Linked by Thom Holwerda on Tue 9th Oct 2012 22:01 UTC
Microsoft Steve Ballmer's annual letter to shareholders makes it very clear Microsoft is at a point of no return - and in the middle of a transition into a hardware company. "This is a significant shift, both in what we do and how we see ourselves - as a devices and services company. It impacts how we run the company, how we develop new experiences, and how we take products to market for both consumers and businesses." Line. Sand.
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RE[5]: Not line. sand.
by kwan_e on Wed 10th Oct 2012 15:17 UTC in reply to "RE[4]: Not line. sand. "
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Microsoft are still the anticompetitive douchecanoes that wrote the Halloween Papers. They still practice embrace, extend, extinguish, ESPECIALLY with respect to hardware standards like ASPM, making it a royal pain in the rear to get Linux working properly on devices that use it. Secure Boot is downright Orwellian on full-size computers and tablets.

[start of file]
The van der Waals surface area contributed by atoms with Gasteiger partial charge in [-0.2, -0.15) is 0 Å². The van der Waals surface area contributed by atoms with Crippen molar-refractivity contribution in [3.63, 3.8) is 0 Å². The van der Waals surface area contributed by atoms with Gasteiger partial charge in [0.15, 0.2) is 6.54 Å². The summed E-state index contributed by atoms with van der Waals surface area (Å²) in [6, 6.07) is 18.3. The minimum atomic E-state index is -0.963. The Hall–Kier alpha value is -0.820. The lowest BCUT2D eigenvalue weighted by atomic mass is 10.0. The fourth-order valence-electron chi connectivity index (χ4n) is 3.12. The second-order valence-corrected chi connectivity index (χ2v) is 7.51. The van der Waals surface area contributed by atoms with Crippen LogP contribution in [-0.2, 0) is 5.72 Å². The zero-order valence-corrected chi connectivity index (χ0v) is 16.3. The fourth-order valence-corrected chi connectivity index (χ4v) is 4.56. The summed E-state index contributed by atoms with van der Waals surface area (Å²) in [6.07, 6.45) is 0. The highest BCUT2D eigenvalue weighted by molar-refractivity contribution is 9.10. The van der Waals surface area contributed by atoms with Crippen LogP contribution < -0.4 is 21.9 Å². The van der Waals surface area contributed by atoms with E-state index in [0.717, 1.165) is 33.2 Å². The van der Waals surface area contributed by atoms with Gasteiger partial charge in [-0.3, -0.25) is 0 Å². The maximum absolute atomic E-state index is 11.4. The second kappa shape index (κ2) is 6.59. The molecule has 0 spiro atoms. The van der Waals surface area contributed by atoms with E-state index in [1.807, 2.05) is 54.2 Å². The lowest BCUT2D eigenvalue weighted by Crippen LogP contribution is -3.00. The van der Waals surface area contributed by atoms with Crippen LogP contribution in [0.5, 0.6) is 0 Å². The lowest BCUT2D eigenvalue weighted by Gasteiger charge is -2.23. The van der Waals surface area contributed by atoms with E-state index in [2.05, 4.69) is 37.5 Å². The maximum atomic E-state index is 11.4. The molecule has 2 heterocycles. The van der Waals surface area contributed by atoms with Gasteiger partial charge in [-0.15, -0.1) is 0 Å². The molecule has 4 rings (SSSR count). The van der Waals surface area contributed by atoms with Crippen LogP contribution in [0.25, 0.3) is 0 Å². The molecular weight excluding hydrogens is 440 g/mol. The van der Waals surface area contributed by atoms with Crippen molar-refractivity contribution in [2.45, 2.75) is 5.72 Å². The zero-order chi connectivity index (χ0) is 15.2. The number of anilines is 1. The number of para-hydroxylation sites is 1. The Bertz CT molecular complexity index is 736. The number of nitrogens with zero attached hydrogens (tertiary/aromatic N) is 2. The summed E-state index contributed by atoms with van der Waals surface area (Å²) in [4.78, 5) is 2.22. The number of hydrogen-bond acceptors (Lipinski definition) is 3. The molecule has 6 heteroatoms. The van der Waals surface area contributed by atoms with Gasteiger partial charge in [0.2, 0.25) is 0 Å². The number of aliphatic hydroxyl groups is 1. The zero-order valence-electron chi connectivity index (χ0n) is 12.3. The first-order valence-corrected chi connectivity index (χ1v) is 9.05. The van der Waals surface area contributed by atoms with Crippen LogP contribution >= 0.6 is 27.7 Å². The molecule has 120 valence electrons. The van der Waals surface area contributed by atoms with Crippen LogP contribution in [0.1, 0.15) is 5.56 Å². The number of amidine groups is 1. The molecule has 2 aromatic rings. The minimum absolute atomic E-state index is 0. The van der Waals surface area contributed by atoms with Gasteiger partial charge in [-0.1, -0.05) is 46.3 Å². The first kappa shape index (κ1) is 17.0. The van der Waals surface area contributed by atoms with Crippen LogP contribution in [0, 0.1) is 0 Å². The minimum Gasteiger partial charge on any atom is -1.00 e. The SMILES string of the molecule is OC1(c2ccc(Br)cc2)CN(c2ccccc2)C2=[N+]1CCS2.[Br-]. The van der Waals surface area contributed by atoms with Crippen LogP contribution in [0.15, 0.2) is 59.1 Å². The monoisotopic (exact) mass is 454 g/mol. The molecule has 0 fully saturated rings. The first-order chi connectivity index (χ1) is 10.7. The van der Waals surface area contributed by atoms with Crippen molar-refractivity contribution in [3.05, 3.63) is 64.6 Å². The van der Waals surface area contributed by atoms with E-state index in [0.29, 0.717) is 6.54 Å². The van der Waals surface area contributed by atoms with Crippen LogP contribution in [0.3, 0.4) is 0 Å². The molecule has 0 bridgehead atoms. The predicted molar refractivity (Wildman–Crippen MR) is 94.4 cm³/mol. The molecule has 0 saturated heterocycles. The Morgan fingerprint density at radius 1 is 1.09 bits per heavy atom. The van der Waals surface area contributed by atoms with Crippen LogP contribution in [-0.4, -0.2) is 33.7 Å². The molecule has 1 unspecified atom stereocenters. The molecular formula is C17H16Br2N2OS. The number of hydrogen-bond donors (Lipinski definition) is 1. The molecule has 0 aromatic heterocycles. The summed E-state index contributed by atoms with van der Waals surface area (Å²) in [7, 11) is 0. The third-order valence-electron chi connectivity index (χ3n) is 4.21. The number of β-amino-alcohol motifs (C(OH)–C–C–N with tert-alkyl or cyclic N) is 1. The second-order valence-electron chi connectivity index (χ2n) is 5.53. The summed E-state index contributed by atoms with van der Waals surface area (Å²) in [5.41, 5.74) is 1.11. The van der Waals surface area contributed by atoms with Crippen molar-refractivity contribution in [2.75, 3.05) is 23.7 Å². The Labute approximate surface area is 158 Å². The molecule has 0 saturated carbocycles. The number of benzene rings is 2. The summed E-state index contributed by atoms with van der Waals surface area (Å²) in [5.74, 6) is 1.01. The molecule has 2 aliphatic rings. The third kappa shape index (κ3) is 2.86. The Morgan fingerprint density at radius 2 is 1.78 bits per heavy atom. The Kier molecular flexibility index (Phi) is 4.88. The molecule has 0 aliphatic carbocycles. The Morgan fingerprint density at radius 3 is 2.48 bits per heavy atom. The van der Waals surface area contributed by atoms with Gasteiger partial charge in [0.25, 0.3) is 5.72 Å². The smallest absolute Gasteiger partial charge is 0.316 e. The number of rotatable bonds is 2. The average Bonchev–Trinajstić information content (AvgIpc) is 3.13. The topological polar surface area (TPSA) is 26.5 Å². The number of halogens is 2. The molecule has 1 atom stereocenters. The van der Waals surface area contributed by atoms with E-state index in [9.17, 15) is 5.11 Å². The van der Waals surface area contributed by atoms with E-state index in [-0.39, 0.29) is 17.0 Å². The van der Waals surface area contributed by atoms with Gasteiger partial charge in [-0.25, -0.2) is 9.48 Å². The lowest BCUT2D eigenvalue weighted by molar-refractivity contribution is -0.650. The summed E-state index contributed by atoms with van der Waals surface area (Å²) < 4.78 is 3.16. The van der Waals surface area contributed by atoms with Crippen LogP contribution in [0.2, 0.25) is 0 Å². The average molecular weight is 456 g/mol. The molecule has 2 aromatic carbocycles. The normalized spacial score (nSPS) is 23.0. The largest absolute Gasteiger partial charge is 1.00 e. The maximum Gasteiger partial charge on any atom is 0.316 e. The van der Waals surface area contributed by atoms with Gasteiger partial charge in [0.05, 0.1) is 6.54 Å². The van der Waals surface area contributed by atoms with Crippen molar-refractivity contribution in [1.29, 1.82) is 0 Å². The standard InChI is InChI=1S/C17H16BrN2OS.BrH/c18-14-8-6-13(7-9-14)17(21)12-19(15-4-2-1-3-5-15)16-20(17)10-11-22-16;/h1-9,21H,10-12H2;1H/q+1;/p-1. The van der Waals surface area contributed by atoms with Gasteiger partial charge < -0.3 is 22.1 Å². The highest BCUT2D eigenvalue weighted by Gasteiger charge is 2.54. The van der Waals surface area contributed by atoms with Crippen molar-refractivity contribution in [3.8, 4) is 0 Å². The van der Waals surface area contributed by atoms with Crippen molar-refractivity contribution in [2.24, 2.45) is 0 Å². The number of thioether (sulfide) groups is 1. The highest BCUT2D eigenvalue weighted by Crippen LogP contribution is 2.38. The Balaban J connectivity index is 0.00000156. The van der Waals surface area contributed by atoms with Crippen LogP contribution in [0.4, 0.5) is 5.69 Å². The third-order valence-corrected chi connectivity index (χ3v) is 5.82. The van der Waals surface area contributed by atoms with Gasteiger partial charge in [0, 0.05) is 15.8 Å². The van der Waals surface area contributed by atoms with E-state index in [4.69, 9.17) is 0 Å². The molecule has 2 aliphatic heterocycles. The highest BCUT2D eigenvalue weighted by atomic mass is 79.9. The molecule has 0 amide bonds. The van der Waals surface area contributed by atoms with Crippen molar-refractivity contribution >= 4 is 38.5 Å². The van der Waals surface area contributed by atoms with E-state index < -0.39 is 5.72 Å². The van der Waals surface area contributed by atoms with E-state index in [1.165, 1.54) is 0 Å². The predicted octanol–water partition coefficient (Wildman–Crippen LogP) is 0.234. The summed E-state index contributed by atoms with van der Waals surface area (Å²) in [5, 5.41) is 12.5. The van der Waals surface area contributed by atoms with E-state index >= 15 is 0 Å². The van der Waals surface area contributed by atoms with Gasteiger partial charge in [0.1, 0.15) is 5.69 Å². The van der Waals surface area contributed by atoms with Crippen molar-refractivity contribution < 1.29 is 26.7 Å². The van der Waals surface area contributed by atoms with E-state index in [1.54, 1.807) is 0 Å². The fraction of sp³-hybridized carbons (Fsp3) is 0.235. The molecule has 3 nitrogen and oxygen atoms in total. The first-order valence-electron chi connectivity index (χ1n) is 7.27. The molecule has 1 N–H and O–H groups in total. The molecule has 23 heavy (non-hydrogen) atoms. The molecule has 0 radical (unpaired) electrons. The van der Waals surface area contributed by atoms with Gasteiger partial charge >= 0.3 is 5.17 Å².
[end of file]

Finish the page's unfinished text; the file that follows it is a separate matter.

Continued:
The restriction of Metro/Modern/Whatever they're calling it this week apps to the Windows Store puts a serious damper on the third-party developers that have given Windows its primary advantage for over a decade, and is a kick in the teeth to Free Software on Windows.

While the first half of your point is correct, the second half isn't a reason to hate Microsoft. Metro/Modern/Whatever is their choice, it's definitely not a standard, and Windows Store is their store, and definitely not a standard either.

Unlike the very good first half, Metro/Modern/Whatever won't adversely affect the rest of the market. If it is as horrible a mistake as people make it out to be, only Microsoft will lose. If people really hate Metro/Modern/Whatever when it's released, there's probably no way out for Microsoft except to ditch the idea completely and Free Software will just one of many beneficiaries.

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